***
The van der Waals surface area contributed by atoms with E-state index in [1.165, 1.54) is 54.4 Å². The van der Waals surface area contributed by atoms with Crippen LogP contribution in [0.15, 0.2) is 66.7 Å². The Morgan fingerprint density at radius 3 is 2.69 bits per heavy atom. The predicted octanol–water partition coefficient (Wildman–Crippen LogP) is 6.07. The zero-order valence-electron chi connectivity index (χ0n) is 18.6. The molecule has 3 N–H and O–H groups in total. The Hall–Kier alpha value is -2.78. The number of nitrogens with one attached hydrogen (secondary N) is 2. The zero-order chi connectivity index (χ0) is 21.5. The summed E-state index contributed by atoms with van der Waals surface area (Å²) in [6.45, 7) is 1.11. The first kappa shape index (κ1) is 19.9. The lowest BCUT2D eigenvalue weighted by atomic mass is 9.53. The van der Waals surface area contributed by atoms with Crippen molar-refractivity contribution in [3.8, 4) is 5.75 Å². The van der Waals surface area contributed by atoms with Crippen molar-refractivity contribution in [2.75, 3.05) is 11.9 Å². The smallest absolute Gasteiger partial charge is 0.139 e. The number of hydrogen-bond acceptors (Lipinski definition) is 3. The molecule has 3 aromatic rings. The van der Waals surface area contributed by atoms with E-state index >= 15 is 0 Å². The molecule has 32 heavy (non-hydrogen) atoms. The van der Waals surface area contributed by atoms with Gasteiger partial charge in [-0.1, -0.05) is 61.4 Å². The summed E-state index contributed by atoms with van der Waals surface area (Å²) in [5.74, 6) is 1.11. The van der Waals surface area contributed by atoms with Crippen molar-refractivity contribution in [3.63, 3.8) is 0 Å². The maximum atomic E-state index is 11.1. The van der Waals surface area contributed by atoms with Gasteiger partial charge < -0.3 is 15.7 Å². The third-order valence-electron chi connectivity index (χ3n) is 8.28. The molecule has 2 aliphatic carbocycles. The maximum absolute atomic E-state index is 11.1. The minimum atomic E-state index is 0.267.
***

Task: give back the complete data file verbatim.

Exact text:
The van der Waals surface area contributed by atoms with E-state index in [1.165, 1.54) is 54.4 Å². The van der Waals surface area contributed by atoms with Crippen LogP contribution in [0.15, 0.2) is 66.7 Å². The Morgan fingerprint density at radius 3 is 2.69 bits per heavy atom. The predicted octanol–water partition coefficient (Wildman–Crippen LogP) is 6.07. The zero-order valence-electron chi connectivity index (χ0n) is 18.6. The molecule has 3 N–H and O–H groups in total. The Hall–Kier alpha value is -2.78. The number of nitrogens with one attached hydrogen (secondary N) is 2. The zero-order chi connectivity index (χ0) is 21.5. The summed E-state index contributed by atoms with van der Waals surface area (Å²) in [6.45, 7) is 1.11. The first kappa shape index (κ1) is 19.9. The lowest BCUT2D eigenvalue weighted by atomic mass is 9.53. The van der Waals surface area contributed by atoms with Crippen molar-refractivity contribution in [3.8, 4) is 5.75 Å². The van der Waals surface area contributed by atoms with Crippen molar-refractivity contribution in [2.75, 3.05) is 11.9 Å². The smallest absolute Gasteiger partial charge is 0.139 e. The number of hydrogen-bond acceptors (Lipinski definition) is 3. The molecule has 3 aromatic rings. The van der Waals surface area contributed by atoms with E-state index >= 15 is 0 Å². The molecule has 32 heavy (non-hydrogen) atoms. The van der Waals surface area contributed by atoms with Gasteiger partial charge in [-0.1, -0.05) is 61.4 Å². The summed E-state index contributed by atoms with van der Waals surface area (Å²) in [5.74, 6) is 1.11. The van der Waals surface area contributed by atoms with Crippen molar-refractivity contribution in [3.63, 3.8) is 0 Å². The maximum atomic E-state index is 11.1. The van der Waals surface area contributed by atoms with Gasteiger partial charge < -0.3 is 15.7 Å². The third-order valence-electron chi connectivity index (χ3n) is 8.28. The molecule has 2 aliphatic carbocycles. The maximum absolute atomic E-state index is 11.1. The minimum atomic E-state index is 0.267.